Graham argues that the district court violated Rule 32(c) (3) (D) of the Federal Rules of Criminal Procedure2  by failing to make a specific factual finding that he had not personally accepted responsibility for his conduct as required for a two-point reduction in offense level under section 3E1.1(a). The district court was presented with Graham's presentence report in which the probation officer determined that Graham was "in a state of denial as to some of the reasons for his involvement, and although he accepts responsibility for his choices, he tends to minimize his part in the offense." On this basis the probation officer recommended that Graham not receive the two-point reduction. Graham's counsel previously filed a memorandum challenging that recommendation.

At Graham's sentencing hearing, the district court asked counsel whether there were any misstatements of fact in the presentence report, and Graham's counsel replied that there were none. Graham's counsel then argued the legal issue before the court concerning the two-point reduction. The government's legal argument followed. Immediately after the government made its legal argument against the reduction, the district court indicated its acceptance of the government's position and proceeded to sentence in accordance with the presentence report's recommendations. The district court adopted the presentence report and its recommendations, thereby denying Graham a two-point reduction for acceptance of responsibility.

Under these circumstances, there was no need for further findings. See United States v. Rigby, 896 F.2d 392 (9th Cir. 1990). In Rigby, as in this case, "the district court clearly stated that it found the position as stated in the probation office's [presentence report] to be the correct one. There was no inadequacy of findings. The record at the sentencing hearing reflects no confusion on anyone's part as to what the district court decided." Id. at 394. This case is thus unlike United States v. Carlisle, 907 F.2d 94 (9th Cir. 1990) (per curiam), where nothing in the record of the sentencing hearing indicated that the district court had considered the defendant's objection to the presentence report.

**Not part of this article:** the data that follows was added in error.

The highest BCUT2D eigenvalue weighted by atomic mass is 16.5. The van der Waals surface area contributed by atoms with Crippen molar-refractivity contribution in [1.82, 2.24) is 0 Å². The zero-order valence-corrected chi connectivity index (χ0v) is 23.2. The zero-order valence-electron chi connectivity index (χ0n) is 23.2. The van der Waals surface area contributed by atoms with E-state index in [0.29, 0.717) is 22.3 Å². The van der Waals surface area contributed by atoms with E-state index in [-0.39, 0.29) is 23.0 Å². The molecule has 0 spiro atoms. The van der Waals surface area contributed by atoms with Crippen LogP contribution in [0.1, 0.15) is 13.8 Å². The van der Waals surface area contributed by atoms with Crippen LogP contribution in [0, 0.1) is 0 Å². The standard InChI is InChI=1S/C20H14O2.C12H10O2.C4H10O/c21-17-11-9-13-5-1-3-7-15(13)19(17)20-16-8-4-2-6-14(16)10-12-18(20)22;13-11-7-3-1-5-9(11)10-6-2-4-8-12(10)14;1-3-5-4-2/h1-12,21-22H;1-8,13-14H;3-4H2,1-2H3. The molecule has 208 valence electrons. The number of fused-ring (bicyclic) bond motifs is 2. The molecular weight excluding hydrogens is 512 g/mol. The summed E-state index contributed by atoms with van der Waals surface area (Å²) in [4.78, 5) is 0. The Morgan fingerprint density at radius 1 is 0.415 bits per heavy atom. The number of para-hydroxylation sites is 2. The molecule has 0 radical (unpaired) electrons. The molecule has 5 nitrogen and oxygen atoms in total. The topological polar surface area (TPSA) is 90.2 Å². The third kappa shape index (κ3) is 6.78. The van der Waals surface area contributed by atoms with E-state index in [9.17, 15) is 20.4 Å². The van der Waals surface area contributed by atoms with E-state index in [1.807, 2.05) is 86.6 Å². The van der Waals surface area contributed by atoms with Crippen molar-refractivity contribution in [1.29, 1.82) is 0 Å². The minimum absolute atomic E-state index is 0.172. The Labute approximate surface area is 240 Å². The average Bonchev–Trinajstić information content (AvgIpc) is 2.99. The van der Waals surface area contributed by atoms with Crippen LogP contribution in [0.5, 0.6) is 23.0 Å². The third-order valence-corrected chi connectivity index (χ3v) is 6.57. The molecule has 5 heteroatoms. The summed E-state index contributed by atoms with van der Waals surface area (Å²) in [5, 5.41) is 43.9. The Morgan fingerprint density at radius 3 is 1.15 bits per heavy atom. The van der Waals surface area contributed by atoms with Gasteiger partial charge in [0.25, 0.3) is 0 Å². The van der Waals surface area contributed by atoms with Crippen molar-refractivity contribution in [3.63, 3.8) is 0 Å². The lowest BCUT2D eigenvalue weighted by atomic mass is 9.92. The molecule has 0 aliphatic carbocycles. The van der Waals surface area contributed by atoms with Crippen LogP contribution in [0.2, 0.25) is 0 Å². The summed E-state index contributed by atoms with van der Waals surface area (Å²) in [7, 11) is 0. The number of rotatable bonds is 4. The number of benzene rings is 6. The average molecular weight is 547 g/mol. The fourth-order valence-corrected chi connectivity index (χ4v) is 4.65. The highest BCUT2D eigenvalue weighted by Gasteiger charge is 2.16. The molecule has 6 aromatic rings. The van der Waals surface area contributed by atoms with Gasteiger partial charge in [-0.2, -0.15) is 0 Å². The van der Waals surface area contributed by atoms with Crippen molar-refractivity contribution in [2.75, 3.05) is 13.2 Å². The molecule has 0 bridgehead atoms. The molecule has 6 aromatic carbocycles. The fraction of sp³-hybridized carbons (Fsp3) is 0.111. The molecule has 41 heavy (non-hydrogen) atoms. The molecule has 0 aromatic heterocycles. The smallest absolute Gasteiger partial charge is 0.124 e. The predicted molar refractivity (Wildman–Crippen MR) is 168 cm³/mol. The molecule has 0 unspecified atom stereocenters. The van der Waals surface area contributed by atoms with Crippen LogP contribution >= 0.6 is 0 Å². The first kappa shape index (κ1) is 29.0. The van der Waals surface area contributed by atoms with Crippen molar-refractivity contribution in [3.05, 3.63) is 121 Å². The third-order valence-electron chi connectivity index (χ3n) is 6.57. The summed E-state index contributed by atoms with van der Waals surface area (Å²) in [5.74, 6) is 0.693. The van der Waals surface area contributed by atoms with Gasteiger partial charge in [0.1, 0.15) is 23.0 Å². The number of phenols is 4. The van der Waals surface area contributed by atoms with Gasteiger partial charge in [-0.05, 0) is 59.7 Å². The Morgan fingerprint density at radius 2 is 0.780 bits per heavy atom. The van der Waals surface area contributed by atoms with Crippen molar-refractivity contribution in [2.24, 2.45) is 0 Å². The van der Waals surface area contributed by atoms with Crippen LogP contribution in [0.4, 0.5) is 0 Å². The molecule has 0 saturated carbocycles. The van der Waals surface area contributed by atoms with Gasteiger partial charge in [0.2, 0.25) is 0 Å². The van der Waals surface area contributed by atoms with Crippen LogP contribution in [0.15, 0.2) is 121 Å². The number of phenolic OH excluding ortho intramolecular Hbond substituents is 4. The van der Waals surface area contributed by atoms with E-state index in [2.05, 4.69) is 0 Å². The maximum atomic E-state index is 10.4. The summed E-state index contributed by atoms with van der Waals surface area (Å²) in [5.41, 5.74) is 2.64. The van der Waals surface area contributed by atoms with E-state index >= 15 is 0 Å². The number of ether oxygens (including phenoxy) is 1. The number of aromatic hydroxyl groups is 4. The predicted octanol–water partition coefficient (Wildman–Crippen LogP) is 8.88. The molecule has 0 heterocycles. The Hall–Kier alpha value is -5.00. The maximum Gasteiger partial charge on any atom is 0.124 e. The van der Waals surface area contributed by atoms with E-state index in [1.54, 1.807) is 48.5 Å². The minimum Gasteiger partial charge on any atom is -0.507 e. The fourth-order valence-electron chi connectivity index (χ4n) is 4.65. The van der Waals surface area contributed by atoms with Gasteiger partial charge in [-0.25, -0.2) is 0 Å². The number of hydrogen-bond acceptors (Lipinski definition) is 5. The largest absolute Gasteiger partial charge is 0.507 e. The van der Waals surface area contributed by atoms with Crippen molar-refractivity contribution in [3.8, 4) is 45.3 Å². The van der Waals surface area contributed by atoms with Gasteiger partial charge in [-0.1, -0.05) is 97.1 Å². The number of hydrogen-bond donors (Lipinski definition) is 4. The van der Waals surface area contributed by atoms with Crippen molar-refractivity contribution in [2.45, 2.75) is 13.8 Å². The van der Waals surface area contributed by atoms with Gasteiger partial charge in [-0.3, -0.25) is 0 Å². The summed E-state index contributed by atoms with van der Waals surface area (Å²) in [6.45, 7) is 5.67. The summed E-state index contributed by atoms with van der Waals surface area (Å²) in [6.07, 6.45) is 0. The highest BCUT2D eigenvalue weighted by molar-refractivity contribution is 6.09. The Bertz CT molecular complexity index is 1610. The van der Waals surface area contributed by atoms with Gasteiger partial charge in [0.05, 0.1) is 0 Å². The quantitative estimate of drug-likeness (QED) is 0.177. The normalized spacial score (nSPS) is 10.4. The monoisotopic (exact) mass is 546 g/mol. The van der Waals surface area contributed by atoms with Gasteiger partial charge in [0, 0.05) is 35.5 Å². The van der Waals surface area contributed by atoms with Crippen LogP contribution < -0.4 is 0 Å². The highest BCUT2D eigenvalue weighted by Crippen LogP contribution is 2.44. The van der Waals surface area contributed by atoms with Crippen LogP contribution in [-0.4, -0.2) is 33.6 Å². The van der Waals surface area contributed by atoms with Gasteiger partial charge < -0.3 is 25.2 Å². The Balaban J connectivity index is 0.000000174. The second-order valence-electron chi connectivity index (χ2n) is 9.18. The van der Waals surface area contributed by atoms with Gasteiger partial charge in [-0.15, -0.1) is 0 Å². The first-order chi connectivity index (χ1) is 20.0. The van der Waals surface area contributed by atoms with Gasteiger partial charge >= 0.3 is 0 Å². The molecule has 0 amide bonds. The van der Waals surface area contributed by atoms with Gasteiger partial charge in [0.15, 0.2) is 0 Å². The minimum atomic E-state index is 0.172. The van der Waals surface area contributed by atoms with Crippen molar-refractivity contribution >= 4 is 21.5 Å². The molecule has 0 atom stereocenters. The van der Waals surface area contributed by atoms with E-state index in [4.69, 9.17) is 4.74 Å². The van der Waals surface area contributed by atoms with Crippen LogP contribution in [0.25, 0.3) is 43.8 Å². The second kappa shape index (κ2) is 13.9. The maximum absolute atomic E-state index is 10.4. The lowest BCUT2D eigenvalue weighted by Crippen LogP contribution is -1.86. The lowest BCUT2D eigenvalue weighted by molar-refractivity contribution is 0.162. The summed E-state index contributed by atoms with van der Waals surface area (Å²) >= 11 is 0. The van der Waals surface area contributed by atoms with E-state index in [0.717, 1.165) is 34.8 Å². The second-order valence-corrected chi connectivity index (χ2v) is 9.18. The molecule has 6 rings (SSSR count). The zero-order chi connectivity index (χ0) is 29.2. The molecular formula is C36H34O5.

The appellants' additional contentions do not demonstrate any reversible error. We need not decide whether one of Corley's convictions should have been excluded from his criminal history score. Excluding the conviction, the score is the same. See United States v. Turner, 881 F.2d 684, 688 (9th Cir.) (no review of inconsequential dispute), cert. denied, --- U.S. ----, 110 S. Ct. 199, 107 L. Ed. 2d 153 (1989). Also, there was no violation of Rule 32(c) (3) (A) regarding the number of marijuana plants used to compute Corley's sentence; nor was there any error subject to review in Graham's lawful sentence within the proper guideline range. See United States v. Pelayo-Bautista, 907 F.2d 99, 101 (9th Cir. 1990). We do not review the district court's discretionary refusal to depart downward. United States v. Morales, 898 F.2d 99 (9th Cir. 1990).

AFFIRMED.

 *

Honorable Judith N. Keep, United States District Judge for the Southern District of California, sitting by designation

 1

This subsection has since been amended. See Pub. L. No. 100-690, Sec. 6479(3)

 2

Rule 32(c) (3) (D) provides:

If the comments of the defendant and the defendant's counsel or testimony or other information introduced by them alleged any factual inaccuracy in the presentence investigation report or the summary of the report or part thereof, the court shall, as to each matter controverted, make (i) a finding as to the allegation, or (ii) a determination that no such finding is necessary because the matter controverted will not be taken into account in sentencing. A written record of such findings and determinations shall be appended to and accompany any copy of the presentence investigation report thereafter made available to the Bureau of Prisons.